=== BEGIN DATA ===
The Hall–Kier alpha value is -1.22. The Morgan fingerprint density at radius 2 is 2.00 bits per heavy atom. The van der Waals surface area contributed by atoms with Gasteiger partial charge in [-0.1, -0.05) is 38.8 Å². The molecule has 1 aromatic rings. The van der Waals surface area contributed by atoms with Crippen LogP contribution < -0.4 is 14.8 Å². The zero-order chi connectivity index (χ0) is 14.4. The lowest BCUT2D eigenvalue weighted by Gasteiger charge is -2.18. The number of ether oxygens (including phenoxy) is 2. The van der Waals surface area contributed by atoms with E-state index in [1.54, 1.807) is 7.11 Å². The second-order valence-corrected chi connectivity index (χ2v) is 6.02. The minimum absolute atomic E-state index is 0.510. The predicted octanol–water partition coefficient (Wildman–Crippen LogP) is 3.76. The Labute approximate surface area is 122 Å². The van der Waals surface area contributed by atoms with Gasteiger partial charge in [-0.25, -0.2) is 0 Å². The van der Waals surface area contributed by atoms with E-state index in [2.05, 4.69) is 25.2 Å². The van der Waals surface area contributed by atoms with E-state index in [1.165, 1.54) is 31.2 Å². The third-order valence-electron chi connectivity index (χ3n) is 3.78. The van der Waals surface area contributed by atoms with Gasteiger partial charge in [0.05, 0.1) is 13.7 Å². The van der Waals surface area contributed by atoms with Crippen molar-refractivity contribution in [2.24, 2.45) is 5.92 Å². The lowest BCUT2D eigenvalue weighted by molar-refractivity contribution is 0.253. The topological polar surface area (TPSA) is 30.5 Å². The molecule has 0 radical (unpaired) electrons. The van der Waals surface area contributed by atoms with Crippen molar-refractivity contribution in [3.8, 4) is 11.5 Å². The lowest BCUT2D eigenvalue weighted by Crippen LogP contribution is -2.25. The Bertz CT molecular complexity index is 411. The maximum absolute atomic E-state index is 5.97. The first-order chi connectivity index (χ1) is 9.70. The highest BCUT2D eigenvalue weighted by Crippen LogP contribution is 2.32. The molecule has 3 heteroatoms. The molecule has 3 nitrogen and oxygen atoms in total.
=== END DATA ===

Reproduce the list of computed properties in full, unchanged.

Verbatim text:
The Hall–Kier alpha value is -1.22. The Morgan fingerprint density at radius 2 is 2.00 bits per heavy atom. The van der Waals surface area contributed by atoms with Gasteiger partial charge in [-0.1, -0.05) is 38.8 Å². The molecule has 1 aromatic rings. The van der Waals surface area contributed by atoms with Crippen LogP contribution < -0.4 is 14.8 Å². The zero-order chi connectivity index (χ0) is 14.4. The lowest BCUT2D eigenvalue weighted by Gasteiger charge is -2.18. The number of ether oxygens (including phenoxy) is 2. The van der Waals surface area contributed by atoms with E-state index in [1.54, 1.807) is 7.11 Å². The second-order valence-corrected chi connectivity index (χ2v) is 6.02. The minimum absolute atomic E-state index is 0.510. The predicted octanol–water partition coefficient (Wildman–Crippen LogP) is 3.76. The Labute approximate surface area is 122 Å². The van der Waals surface area contributed by atoms with Gasteiger partial charge in [-0.25, -0.2) is 0 Å². The van der Waals surface area contributed by atoms with E-state index in [2.05, 4.69) is 25.2 Å². The van der Waals surface area contributed by atoms with E-state index in [1.165, 1.54) is 31.2 Å². The third-order valence-electron chi connectivity index (χ3n) is 3.78. The van der Waals surface area contributed by atoms with Gasteiger partial charge in [0.05, 0.1) is 13.7 Å². The van der Waals surface area contributed by atoms with Crippen molar-refractivity contribution in [2.24, 2.45) is 5.92 Å². The lowest BCUT2D eigenvalue weighted by molar-refractivity contribution is 0.253. The topological polar surface area (TPSA) is 30.5 Å². The molecule has 0 radical (unpaired) electrons. The van der Waals surface area contributed by atoms with Crippen molar-refractivity contribution in [3.8, 4) is 11.5 Å². The lowest BCUT2D eigenvalue weighted by Crippen LogP contribution is -2.25. The Bertz CT molecular complexity index is 411. The maximum absolute atomic E-state index is 5.97. The first-order chi connectivity index (χ1) is 9.70. The highest BCUT2D eigenvalue weighted by Crippen LogP contribution is 2.32. The molecule has 3 heteroatoms. The molecule has 3 nitrogen and oxygen atoms in total.